from The American Heritage® Dictionary of the English Language, 5th Edition.
- noun One who is deficient in judgment, sense, or understanding.
- noun One who acts unwisely on a given occasion.
- noun One who has been tricked or made to appear ridiculous; a dupe.
- noun Informal A person with a talent or enthusiasm for a certain activity.
- noun A member of a royal or noble household who provided entertainment, as with jokes or antics; a jester.
- noun One who subverts convention or orthodoxy or varies from social conformity in order to reveal spiritual or moral truth.
- noun A dessert made of stewed or puréed fruit mixed with cream or custard and served cold.
- noun Archaic A mentally deficient person; an idiot.
- intransitive verb To deceive or trick; dupe.
- intransitive verb To confound or prove wrong; surprise, especially pleasantly.
- intransitive verb To speak or act facetiously or in jest; joke.
- intransitive verb To behave comically; clown.
- intransitive verb To feign; pretend.
- intransitive verb To engage in idle or frivolous activity.
- intransitive verb To toy, tinker, or mess.
- adjective Foolish; stupid.
- idiom (play/act) To act in an irresponsible or foolish manner.
- idiom (play/act) To behave in a playful or comical manner.
from The Century Dictionary.
- noun One who is deficient in intellect; a weak-minded or idiotic person.
- noun One who is deficient in judgment or sense; a silly or stupid person; one who manifests either habitual or occasional lack of discernment or common sense: chiefly used as a term of disparagement, contempt, or self-depreciation.
- noun One who counterfeits mental weakness or folly; a professional jester or buffoon; a retainer dressed in motley, with a pointed cap and bells on his head, and a mock scepter or bauble in his hand, formerly kept by persons of rank for the purpose of making sport. See
- noun Figuratively, a tool, toy, sport, butt, or victim: as, to be the fool of circumstances.
- noun A wanton, bad, or wicked person.
- noun A conical paper cap which dunces at school are sometimes compelled to wear by way of punishment.
- noun To act like one void of understanding.
- noun Synonyms and Simpleton, ninny, dolt, witling, blockhead. driveler.
- noun Harlequin, clown, jester. See
- Foolish; silly.
- noun A light paste of flour and water, like pie-crust.
- noun A sort of custard; a dish made of fruit crushed and scalded or stewed and mixed with whipped cream and sugar: as, gooseberry fool.
- To play the fool; act like a weak-minded or foolish person; potter aimlessly or mischievously; toy; trifle.
- To play the buffoon; act as a fool or jester.
- To make a fool of; expose to contempt; disappoint; deceive; impose on.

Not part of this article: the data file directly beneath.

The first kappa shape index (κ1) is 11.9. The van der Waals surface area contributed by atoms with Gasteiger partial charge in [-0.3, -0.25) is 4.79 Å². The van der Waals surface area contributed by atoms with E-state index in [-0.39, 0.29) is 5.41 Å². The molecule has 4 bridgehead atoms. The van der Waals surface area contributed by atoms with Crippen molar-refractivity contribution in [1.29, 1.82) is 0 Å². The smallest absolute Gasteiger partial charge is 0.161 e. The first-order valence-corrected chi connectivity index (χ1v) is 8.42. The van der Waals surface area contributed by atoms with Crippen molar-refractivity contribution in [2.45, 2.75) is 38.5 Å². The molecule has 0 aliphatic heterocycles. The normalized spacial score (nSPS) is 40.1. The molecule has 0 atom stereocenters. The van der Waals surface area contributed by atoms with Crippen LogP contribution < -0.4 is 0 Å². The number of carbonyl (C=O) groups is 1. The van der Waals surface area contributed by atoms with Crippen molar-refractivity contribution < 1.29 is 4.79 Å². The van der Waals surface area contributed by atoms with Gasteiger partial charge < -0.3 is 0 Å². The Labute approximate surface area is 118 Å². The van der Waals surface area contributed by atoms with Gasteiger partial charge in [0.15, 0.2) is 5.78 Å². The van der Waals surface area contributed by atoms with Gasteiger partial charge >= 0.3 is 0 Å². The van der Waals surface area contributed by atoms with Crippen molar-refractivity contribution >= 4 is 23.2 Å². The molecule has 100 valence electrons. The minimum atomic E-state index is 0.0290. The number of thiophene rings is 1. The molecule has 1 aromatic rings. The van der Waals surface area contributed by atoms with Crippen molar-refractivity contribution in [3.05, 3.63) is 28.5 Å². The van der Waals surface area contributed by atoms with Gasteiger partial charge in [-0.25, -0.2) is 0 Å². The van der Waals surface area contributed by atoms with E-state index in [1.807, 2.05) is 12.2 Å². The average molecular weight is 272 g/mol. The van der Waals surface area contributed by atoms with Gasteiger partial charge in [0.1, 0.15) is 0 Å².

- To make foolish; infatuate.
- To beguile; cheat: as, to
foolone out of his money.
from the GNU version of the Collaborative International Dictionary of English.
- intransitive verb To play the fool; to trifle; to toy; to spend time in idle sport or mirth.
- noun One destitute of reason, or of the common powers of understanding; an idiot; a natural.
- noun A person deficient in intellect; one who acts absurdly, or pursues a course contrary to the dictates of wisdom; one without judgment; a simpleton; a dolt.
- noun (Script.) One who acts contrary to moral and religious wisdom; a wicked person.
- noun One who counterfeits folly; a professional jester or buffoon; a retainer formerly kept to make sport, dressed fantastically in motley, with ridiculous accouterments.
- noun See under
April, Court, etc.
from The American Heritage® Dictionary of the English Language, 4th Edition
from Wiktionary, Creative Commons Attribution/Share-Alike License
Help support Wordnik (and make this page ad-free) by adopting the word fool.
You know, 'fool me once shame on you, fool me twice shame on me.'
"The bottom line is that they were elected on a mandate to get the nation out of the mess in Iraq."
He removed the bandage from the part, and asked, "what fool had tied it up so clumsily;" _the fool_, as he well knew, being the house surgeon at his side.
Blackwood's Edinburgh Magazine - Volume 55, No. 343, May 1844
I've been a damn 'fool if you want to know -- the biggest, damnedest fool on the face of creation.
Shakespeare is not pointing out, in 'The knave turns fool that runs away,' that the wise knave who runs away is really a 'fool with a circumbendibus, '' moral miscalculator as well as moral coward. '
Shakespearean Tragedy Lectures on Hamlet, Othello, King Lear, Macbeth
_When he that is a fool walketh by the way side_, _his wisdom faileth him_, _and he saith to every one that he is a fool_.
"He said there was a difference between being a 'fool for Christ 'and a plain damn fool," says Richard Crouter, author of the upcoming book "Reinhold Niebuhr: On Politics, Religion and Christian Faith."
Reach the Gardners at fool@ fool. com, or by regular mail to Motley Fool, PO Box 19529,
"This falls under the heading of 'fool us once ... shame on them, fool us twice ... oh, never mind, they didn't even fool us once, '" Aboulafia said, calling it: "Dumb beyond belief, for more reasons than I can count."
I'm slowly becoming a cookin 'fool - or, perhaps, just a fool cookin'.
a forty years 'fool -- fool -- old fool, has old Ahab been!
oroboros commented on the word fool
"A fool and his money are soon parted", but how does a fool get any money to be parted from?
January 19, 2007
johnmperry commented on the word fool
"There's no fool like an old fool."
July 22, 2008
yarb commented on the word fool
It is said that the nobleman who has fooled away so much money upon her, has at length recovered his senses.
- Lesage, The Adventures of Gil Blas of Santillane, tr. Smollett, bk 3 ch. 11
September 18, 2008